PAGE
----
If we would like to change this, we can follow the instructions in the tutorial and add __all__ to the package. __init__.py is the ideal place to add this variable, so we modify the file to look like this:

In a new interpreter session we repeat the import:

$ python
...
>>> from my_package import *

As expected, we see the __init__.py printouts followed by the module_x printouts:

globals init:
'__name__': 'my_package'
'__doc__': 'Init module'
'__package__': 'my_package'
...
'__all__': ['module_x']
globals module X:
'__name__': 'my_package.module_x'
'__doc__': 'Module X'
'__package__': 'my_package'
...

Notice that __all__ is now defined in __init__’s namespaces, which is the reason why module_x gets imported.

We can now further inspect the main namespace:

>>> for k, v in dict(globals()).items():
... print(f'{repr(k)}: {repr(v)}')
...
'__name__': '__main__'
'__doc__': None
'__package__': None
'__loader__': <class '_frozen_importlib.BuiltinImporter'>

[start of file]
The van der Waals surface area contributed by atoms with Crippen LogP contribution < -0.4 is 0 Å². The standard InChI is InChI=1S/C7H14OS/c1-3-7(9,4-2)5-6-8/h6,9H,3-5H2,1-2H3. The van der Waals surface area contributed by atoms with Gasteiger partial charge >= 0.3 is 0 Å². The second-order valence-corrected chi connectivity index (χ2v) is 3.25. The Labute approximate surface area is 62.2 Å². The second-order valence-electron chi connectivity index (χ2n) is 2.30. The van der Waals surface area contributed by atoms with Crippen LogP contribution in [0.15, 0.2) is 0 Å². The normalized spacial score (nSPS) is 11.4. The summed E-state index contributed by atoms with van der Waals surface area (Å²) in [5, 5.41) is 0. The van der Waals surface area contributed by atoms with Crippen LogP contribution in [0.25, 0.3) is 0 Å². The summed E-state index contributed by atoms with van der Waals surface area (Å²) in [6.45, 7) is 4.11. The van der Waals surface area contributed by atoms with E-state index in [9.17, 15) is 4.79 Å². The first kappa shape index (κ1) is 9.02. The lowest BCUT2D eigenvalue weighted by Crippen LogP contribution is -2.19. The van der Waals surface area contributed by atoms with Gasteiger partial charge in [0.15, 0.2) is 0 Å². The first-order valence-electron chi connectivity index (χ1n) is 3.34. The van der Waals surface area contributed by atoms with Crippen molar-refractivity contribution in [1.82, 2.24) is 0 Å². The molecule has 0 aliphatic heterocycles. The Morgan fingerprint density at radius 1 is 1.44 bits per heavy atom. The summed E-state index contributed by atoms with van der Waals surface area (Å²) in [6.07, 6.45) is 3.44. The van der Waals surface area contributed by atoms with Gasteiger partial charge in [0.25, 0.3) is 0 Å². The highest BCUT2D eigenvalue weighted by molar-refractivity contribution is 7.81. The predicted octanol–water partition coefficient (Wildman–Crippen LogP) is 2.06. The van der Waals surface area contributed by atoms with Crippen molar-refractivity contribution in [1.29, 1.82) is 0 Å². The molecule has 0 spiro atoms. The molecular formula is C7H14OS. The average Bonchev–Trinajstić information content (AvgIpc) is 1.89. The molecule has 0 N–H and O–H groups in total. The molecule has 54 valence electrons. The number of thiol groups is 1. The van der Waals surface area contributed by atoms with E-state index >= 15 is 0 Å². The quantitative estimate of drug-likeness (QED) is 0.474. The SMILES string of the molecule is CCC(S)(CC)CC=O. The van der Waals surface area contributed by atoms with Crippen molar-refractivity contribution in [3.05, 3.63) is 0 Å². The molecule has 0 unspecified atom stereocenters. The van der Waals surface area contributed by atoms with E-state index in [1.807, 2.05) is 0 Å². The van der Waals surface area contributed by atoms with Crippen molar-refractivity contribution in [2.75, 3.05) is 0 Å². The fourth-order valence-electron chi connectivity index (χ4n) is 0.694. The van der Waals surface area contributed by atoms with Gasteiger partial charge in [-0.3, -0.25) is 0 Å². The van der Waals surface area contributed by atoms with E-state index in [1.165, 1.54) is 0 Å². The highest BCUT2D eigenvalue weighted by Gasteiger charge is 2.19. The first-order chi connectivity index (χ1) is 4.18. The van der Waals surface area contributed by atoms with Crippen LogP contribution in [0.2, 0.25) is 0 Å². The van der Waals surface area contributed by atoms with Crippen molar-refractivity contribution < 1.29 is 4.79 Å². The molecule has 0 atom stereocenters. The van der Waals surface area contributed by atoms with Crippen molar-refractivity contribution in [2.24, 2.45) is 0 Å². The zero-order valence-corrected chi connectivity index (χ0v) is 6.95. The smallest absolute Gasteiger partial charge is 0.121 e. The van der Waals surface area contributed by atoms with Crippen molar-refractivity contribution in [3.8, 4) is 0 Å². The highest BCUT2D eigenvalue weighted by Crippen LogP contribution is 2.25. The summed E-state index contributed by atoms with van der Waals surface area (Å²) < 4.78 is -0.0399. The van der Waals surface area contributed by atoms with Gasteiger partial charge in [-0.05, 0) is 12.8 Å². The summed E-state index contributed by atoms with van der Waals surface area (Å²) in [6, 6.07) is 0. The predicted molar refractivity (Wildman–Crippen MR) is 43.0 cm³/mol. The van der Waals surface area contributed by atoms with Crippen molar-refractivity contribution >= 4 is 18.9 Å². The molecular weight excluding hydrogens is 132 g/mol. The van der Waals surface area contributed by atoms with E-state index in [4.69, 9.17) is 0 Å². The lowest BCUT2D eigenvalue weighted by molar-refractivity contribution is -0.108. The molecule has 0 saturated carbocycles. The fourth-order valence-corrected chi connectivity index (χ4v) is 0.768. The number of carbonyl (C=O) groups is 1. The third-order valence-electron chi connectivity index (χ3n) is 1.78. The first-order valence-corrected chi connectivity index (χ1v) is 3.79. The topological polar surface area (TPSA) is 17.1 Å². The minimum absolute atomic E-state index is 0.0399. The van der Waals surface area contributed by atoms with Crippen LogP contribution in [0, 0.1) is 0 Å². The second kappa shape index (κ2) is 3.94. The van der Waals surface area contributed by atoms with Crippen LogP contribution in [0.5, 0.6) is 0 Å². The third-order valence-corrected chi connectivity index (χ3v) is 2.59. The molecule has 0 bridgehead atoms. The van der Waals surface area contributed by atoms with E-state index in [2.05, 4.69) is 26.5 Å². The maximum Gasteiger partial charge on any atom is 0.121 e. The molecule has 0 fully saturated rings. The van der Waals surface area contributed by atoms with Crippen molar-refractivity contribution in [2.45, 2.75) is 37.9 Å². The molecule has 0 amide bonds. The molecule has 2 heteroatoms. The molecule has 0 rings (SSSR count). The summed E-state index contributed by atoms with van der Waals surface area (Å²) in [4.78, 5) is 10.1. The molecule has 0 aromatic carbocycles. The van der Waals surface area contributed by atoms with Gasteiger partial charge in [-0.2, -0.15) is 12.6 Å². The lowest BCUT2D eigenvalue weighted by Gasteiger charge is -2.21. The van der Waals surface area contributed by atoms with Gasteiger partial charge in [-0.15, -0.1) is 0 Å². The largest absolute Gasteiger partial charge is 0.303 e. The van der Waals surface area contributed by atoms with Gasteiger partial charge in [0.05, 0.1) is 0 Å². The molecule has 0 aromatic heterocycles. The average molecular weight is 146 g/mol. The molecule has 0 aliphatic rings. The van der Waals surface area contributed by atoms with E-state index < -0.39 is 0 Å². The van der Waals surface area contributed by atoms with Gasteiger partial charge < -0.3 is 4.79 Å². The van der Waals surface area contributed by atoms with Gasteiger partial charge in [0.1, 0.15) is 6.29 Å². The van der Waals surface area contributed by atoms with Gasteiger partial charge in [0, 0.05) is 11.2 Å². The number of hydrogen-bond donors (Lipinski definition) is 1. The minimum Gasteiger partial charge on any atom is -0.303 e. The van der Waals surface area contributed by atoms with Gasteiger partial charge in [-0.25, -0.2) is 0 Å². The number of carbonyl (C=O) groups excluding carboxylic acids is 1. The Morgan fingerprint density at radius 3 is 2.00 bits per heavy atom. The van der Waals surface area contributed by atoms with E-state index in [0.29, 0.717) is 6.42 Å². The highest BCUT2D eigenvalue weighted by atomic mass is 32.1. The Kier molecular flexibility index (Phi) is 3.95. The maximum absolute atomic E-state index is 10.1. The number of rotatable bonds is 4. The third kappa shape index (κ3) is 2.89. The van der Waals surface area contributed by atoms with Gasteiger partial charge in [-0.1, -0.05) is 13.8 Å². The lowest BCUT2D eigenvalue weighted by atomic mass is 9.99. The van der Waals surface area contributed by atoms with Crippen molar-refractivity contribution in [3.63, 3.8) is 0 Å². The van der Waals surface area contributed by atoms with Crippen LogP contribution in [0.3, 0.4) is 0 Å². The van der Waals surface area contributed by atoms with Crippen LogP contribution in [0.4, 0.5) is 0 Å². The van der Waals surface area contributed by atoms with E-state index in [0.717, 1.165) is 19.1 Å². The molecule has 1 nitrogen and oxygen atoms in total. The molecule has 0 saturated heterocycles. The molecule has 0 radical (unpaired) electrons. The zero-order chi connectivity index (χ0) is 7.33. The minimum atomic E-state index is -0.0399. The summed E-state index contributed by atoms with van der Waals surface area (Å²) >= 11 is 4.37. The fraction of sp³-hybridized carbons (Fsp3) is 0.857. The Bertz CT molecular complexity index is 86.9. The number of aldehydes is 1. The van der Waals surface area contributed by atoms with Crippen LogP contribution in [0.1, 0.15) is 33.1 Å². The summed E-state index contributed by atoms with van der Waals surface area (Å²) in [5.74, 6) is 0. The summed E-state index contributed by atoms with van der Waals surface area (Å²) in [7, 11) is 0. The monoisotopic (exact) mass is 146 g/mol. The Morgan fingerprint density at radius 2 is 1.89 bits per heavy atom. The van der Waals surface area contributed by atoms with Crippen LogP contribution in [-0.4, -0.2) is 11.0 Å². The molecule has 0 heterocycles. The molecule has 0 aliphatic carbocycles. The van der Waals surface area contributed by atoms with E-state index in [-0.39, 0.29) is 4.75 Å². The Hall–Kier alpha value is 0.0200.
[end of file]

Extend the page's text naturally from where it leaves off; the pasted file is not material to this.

'__spec__': None
'__annotations__': {}
'__builtins__': <module 'builtins' (built-in)>
'module_x': <module 'my_package.module_x' from '/path/to/my_package/module_x.py'>

As expected, we see module_x in the namespace, however, package_level_function is not directly accessible in the namespace in this case (neither is my_package itself). In other words, excluding things from __all__ allows you to “hide” objects, functions, variables, etc, defined in __init__.py that you might use for the initialisation of your package but that are not supposed to be exposed to the user (e.g. because they contain a name that is likely to clash with other imports).

Conclusion

There are a lot of subtleties associated with Python’s import machinery but it is powerful tool that does a lot of heavy-lifting for you when it comes to finding modules in your file tree, loading and importing them. It also gives you a lot of flexibility and convenience when importing modules.

Python also allows you to segregate the logic in your project in a way that will help others understand the project’s structure more easily.

There is much more to the import machinery and generally the official Python Tutorial is a great reference for intermediate and advanced programmers.

If you are like me, observing the internals in a simple way, like the one described in this article, is a great way of solidifying your knowledge and getting a better grasp of the language’s details.

Software Developer | Data Engineer | Former Scientist